One other interesting note is that the average launch angles vary quite a bit between the different groups, as shown in the following table.

Launch Angle Table

Average launch angles are much lower for pulled balls, and launch angles decrease among all batted-ball locations as the pitch moves further away.

So, is the conventional wisdom to hit the ball where it’s pitched correct?  Yes, the optimal location to hit a baseball varies with the location of the pitch.  As the pitch gets further outside, the optimal angle moves further towards the opposite field.  However, it’s important to note that the optimal spray angle isn’t centered relative to the middle of the plate and the center of the field, and is actually offset towards the pull side.  It’s also worth noting that batters still have less power when hitting to the opposite field, so it’s likely worthwhile to be selective and wait for a pitch that can be driven up the middle or pulled when possible.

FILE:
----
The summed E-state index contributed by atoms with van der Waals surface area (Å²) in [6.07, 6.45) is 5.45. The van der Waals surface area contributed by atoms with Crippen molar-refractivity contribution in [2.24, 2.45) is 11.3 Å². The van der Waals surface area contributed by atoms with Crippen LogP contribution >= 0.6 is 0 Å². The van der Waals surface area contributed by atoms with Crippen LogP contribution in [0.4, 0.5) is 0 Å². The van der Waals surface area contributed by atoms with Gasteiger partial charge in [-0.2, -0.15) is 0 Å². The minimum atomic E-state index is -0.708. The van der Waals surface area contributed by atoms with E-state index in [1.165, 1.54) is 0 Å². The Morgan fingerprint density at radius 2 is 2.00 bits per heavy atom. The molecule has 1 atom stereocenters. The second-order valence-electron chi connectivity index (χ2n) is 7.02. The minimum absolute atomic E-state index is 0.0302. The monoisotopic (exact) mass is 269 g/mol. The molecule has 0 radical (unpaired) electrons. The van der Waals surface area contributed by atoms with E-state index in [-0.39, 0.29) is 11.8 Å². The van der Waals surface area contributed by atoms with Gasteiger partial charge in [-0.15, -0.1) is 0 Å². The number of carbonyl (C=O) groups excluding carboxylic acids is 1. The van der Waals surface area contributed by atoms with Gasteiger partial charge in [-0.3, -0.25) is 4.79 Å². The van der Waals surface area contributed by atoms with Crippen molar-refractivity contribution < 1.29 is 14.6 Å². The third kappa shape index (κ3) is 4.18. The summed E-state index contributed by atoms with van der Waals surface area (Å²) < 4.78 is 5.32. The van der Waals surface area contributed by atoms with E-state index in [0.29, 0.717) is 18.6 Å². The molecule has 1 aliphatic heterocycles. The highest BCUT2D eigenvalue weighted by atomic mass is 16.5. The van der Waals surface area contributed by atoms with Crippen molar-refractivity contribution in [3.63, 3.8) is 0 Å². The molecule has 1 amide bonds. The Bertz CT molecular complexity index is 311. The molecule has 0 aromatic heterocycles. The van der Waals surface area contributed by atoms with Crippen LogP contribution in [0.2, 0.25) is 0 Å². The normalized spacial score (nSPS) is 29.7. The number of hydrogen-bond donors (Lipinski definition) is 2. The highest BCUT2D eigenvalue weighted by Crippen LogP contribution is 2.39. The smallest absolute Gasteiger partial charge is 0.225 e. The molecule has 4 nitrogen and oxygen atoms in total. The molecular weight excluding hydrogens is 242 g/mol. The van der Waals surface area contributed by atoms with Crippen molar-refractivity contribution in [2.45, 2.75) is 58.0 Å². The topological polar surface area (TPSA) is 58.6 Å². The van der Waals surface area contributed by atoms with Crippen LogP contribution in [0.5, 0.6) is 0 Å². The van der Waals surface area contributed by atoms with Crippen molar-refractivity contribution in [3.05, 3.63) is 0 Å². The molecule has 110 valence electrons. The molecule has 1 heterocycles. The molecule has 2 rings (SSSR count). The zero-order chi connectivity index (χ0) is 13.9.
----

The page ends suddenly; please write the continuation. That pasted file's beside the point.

There are still a lot of other ways to cut this data outside of what I’ve described here, and I really think we’re just scratching the surface regarding the optimal offensive approach.  While balls that are pulled are hit harder, batters who are more selective and wait for a pitch to pull are also more likely to get deeper in counts and strike out more often, so there’s definitely a trade-off that has to be considered.  Another important note is that the tables I’ve shown above are looking at all batted balls.  It could be valuable to pull similar results when only looking at pitches in or near the strike zone.  It would also be interesting to see how the optimal spray angle varies based on other factors, such as the pitch type and the vertical location of the pitch.

The current analysis groups all major-league hitters together.  I’d love to see a future analysis that breaks out results by the type of batter and perhaps even shows different optimal spray angles for different batter profiles.  While the analysis here does help to demonstrate that there is validity to the conventional wisdom of hitting the ball where it’s pitched, there are still factors not being accounted for.  One of these is the fact that we may be dealing with some sample bias, as the most powerful hitters are also likely to be the ones who attempt to pull every pitch.  Accounting for different types of hitters would be a great next step in furthering this research by adjusting for the fact that hitting doesn’t have a one-size-fits-all approach.